Donning a T-shirt proclaiming “My Saviour is tougher than nails”, Folden arrived at the gallery shortly after the Catholic protesters dispersed for the day. Wielding a crowbar, she charged into the facility, located the display case holding the controversial print, and began bashing the Plexiglas screaming “Filth! Filth! Filth!”.
Successfully breaking into the case, Folden tore off a foot-long section of the print which supposedly depicted a cartoon Jesus receiving oral sex from another man. Retreating into a corner of the gallery, muttering “How can you desecrate my Lord?”, Folden tore the section of the print into tiny pieces while awaiting the police. Upon their arrival, she lay on the floor with her arms spread, as if crucified, and waited to be arrested.
Bud Shark is the printmaker who assembled the collection of prints by Chagoya and other artists for the exhibit. In a statement released late Wednesday, Shark expressed his frustration with the protesters and the media:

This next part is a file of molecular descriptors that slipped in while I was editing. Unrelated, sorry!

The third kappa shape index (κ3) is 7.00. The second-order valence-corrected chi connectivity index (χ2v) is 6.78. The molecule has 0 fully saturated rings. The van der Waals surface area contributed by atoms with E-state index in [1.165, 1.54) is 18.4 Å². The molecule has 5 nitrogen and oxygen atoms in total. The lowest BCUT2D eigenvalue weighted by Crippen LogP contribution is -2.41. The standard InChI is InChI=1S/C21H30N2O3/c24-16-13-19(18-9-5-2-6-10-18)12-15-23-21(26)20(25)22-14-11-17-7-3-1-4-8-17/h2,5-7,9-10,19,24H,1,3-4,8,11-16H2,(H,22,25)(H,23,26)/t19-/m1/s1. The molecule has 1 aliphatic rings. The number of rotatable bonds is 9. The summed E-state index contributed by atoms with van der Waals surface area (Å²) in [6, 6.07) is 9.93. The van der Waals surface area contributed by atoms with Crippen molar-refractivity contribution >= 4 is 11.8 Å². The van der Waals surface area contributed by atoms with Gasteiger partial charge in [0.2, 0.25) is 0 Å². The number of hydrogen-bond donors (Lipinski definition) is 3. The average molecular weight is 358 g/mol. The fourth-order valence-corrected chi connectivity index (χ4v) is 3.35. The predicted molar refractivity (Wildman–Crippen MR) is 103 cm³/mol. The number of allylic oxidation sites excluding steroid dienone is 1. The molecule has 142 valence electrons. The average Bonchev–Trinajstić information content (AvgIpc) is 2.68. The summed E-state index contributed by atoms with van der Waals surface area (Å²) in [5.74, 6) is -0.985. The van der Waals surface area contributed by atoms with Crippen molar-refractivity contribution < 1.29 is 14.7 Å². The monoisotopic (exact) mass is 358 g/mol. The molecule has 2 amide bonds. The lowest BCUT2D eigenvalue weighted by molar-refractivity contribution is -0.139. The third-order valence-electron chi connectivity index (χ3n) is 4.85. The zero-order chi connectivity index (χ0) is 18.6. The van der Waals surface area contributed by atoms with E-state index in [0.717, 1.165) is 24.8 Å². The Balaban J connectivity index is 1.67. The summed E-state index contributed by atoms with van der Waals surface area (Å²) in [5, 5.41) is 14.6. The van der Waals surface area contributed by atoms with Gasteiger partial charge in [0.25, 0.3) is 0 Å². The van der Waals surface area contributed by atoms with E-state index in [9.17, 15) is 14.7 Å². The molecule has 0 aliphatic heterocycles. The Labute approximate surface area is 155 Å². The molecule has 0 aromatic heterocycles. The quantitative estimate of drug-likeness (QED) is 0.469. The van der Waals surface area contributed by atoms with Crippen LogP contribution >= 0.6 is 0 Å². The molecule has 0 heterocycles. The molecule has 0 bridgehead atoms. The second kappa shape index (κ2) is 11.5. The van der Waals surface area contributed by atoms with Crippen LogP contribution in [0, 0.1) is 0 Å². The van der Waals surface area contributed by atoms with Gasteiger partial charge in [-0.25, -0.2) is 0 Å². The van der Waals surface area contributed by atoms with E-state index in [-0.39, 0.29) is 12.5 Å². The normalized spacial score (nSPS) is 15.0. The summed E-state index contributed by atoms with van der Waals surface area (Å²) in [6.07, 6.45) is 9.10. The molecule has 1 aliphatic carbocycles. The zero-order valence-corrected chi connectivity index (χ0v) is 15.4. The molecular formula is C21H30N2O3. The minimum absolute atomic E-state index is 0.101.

The artist commented, “It’s certainly very scary, not just for me, but for our culture as a whole,” he said. “This affects everybody’s rights.” Chagoya added, “I’ve been getting hate mail. I don’t open it anymore. Locally, the school (
The print was valued at $3,400, and copies may be purchased from Shark’s Ink. At present, the print’s page has been removed from the printer’s website. Folden has been charged with first-degree criminal mischief, which carries a fine of $1,000 – $2,000. Her $350 bail was posted by an anonymous person.
Folden’s attorney, Cliff Stricklin, commented today, “The focus has been on Ms. Folden here today and yesterday, but I think the focus should probably be changed a little bit and we should be asking why the City of
What do you think of Folden and her actions? Is she a hero? Is she a heretic, proclaiming her Savior to be “tough as nails” yet assuming she had to protect an omniscient being from nasty pictures? Is she a lunatic? Is she un-American? Or something else?
What of Strickland’s words? Should the focus be on the actions of a violent vandal, or should the victim be blamed for her actions?